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First drive: MINI Countryman Cooper S ALL4. Image by MINI.

First drive: MINI Countryman Cooper S ALL4
Bigger, roomier MINI Countryman is terrific to drive, but expensive for a family car.


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MINI Countryman Cooper S ALL4

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If you adore the MINI badge and brand, but still need room for kids, pets and/or luggage then this is an engaging, if very expensive, solution. Those looking for practical family motoring should possibly look to better value options.

Test Car Specifications

Model tested: MINI Countryman Cooper S ALL4 Automatic
Pricing: from 22,465; 28,025 as tested
Engine: 2.0-litre four-cylinder turbocharged petrol
Transmission: eight-speed automatic, four-wheel drive
Body style: five-door compact crossover
CO2 emissions: 156g/km (VED Band F, 145 now; 200 if registered after April 1st 2017)
Combined economy: 41.4mpg
Top speed: 138mph
0-62mph: 7.2 seconds
Power: 192hp at 5,000rpm
Torque: 280Nm at 1,350- to 4,600rpm
Boot space: 450 litres (seats up), 1,350 litres (seats down)

What's this?

Just as with Monty Python's Mr Creosote, the MINI keeps on growing, becoming ever less MINI-like with every mouthful it swallows. The size and weight gain of the MINI hatchback and, to an extent, the Clubman estate, can perhaps be justified seeing as the 10-foot original never did keep pace with growing customers and growing safety concerns. The Countryman, though? Well, a MINI SUV was always going to be as counter-factual as it was inevitable, and the sales success of the first generation model guaranteed a return for the Countryman, while the slow-selling Paceman, Coupe and Roadster fell by the wayside.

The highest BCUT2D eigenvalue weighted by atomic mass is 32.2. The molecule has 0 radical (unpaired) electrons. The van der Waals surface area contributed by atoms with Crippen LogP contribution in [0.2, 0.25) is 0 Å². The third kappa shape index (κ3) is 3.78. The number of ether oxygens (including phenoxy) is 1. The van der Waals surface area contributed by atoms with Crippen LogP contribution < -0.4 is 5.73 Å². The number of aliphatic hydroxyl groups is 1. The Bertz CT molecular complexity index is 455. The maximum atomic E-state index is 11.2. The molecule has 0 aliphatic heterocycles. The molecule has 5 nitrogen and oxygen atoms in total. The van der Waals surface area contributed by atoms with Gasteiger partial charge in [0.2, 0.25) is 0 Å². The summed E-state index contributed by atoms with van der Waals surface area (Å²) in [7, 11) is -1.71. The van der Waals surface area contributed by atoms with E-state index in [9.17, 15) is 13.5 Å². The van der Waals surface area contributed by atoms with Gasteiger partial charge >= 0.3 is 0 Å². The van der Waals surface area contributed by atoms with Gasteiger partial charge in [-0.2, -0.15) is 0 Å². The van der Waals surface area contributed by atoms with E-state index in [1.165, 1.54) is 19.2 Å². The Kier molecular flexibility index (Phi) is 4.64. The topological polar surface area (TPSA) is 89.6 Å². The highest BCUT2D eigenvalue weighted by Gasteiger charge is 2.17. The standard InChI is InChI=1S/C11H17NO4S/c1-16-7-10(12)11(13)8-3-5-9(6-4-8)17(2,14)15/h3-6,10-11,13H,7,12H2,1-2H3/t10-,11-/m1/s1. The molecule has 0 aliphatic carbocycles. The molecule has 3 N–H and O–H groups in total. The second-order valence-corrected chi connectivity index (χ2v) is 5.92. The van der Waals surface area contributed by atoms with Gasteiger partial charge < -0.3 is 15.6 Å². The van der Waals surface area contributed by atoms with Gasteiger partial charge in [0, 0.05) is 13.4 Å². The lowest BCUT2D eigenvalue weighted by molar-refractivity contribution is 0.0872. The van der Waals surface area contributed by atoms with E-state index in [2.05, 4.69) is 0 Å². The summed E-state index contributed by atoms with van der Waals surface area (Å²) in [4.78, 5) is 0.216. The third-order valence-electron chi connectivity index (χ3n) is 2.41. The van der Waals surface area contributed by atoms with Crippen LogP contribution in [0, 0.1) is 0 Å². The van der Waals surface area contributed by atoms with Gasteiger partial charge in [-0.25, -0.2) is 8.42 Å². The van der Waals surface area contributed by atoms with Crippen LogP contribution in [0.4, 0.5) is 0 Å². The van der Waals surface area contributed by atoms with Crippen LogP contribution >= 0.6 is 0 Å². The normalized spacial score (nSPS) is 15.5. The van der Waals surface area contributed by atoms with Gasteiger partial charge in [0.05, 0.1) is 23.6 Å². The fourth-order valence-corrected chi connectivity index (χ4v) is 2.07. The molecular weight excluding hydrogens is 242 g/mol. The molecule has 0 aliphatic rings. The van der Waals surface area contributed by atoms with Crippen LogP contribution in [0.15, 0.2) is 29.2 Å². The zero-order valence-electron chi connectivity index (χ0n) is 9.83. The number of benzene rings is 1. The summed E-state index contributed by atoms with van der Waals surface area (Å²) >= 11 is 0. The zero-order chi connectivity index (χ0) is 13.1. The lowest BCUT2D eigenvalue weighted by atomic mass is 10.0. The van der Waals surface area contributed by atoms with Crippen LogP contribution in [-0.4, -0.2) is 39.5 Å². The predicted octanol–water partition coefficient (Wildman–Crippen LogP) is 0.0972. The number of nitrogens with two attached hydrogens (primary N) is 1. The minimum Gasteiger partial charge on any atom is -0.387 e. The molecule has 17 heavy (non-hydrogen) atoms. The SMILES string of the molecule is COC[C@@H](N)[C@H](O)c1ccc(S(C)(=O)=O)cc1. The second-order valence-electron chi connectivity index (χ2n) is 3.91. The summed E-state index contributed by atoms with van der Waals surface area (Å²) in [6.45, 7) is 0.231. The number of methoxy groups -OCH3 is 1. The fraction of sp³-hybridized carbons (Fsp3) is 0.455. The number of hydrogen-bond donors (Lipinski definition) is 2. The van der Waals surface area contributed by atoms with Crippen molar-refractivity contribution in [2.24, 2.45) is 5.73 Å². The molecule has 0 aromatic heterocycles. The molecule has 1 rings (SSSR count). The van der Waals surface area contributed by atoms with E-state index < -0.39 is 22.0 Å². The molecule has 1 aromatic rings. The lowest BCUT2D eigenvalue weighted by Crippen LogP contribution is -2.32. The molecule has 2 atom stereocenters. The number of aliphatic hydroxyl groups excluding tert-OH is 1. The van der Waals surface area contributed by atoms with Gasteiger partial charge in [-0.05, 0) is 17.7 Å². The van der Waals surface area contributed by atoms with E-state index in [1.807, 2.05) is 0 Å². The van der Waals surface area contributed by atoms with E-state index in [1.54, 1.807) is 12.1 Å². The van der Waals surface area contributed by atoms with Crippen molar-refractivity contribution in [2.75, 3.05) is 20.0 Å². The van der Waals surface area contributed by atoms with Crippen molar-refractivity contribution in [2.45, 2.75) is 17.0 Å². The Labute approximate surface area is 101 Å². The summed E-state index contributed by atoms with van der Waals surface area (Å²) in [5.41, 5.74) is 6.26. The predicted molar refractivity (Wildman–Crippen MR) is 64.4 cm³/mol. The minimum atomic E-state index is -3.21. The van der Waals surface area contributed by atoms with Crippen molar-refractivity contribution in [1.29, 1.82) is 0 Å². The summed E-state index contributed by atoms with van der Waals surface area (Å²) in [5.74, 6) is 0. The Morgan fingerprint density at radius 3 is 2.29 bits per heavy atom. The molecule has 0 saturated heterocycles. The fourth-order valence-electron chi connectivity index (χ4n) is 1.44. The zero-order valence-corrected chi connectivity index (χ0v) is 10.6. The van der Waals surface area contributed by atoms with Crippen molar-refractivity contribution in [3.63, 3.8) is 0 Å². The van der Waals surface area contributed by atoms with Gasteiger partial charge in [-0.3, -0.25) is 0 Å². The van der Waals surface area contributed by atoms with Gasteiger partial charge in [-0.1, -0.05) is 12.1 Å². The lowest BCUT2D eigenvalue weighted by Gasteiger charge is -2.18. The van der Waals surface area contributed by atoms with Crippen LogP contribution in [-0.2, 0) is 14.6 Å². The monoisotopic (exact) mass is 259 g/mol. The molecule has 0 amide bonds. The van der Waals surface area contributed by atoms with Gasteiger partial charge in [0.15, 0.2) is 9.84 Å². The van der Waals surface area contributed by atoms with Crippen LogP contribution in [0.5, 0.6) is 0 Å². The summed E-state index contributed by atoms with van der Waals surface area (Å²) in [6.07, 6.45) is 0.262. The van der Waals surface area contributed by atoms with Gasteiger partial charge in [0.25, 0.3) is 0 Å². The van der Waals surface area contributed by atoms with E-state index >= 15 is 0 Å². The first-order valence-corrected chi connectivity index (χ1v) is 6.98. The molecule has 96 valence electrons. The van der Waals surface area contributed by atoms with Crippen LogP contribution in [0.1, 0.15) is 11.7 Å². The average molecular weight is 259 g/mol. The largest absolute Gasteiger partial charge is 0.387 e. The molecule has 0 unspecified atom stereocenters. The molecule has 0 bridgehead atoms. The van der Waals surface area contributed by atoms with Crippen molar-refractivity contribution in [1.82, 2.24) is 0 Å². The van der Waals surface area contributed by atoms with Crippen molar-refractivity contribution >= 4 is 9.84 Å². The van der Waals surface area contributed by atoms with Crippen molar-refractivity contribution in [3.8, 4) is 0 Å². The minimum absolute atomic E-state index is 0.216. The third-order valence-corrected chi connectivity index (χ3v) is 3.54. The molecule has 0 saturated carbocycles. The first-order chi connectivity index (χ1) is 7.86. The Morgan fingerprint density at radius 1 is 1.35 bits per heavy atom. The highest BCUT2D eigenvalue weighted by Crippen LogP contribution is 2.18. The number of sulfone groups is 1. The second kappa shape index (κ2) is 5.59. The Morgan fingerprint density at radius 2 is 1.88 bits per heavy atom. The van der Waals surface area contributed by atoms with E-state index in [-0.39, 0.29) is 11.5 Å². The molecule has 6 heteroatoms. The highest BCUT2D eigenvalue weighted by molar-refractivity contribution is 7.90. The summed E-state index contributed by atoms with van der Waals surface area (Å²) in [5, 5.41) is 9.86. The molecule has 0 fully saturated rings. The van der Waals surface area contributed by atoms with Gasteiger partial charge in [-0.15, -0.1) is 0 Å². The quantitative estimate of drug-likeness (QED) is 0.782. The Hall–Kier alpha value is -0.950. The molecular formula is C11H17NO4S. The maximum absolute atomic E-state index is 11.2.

This new Countryman grows yet more. It now breaks the tapes at 4.3 metres long (that's a full four-feet longer than an original 1959 Mini) and, in the form of the Cooper S ALL4 automatic that we've tested, weighs in at a not inconsiderable 1,530kg. We're not quite sure how to break it to the Countryman that the concept of 'mini' is now well and truly a dot in the rear-view mirror. It might seem hurtful.

It certainly still wants to be a MINI in appearance. Taller and longer than the old Countryman, it also manages to look a little sleeker, partly thanks to smoother-looking bumpers and squarer-looking headlights. The standard-fit roof-rails are also a nice touch, bringing a sense of intrepidity to the looks.

The boot is big - at last an advantage to avoirdupois - beating the Nissan Qashqai for volume (450 litres to 1,350 litres with the seats folded flat) and copious legroom in the back, not normally a MINI USP. Cabin quality is excellent too, although it's still both ugly and annoying that MINI persists in trying to convince us that a rectangular infotainment screen can rightly fit into a circular space in the dash.

How does it drive?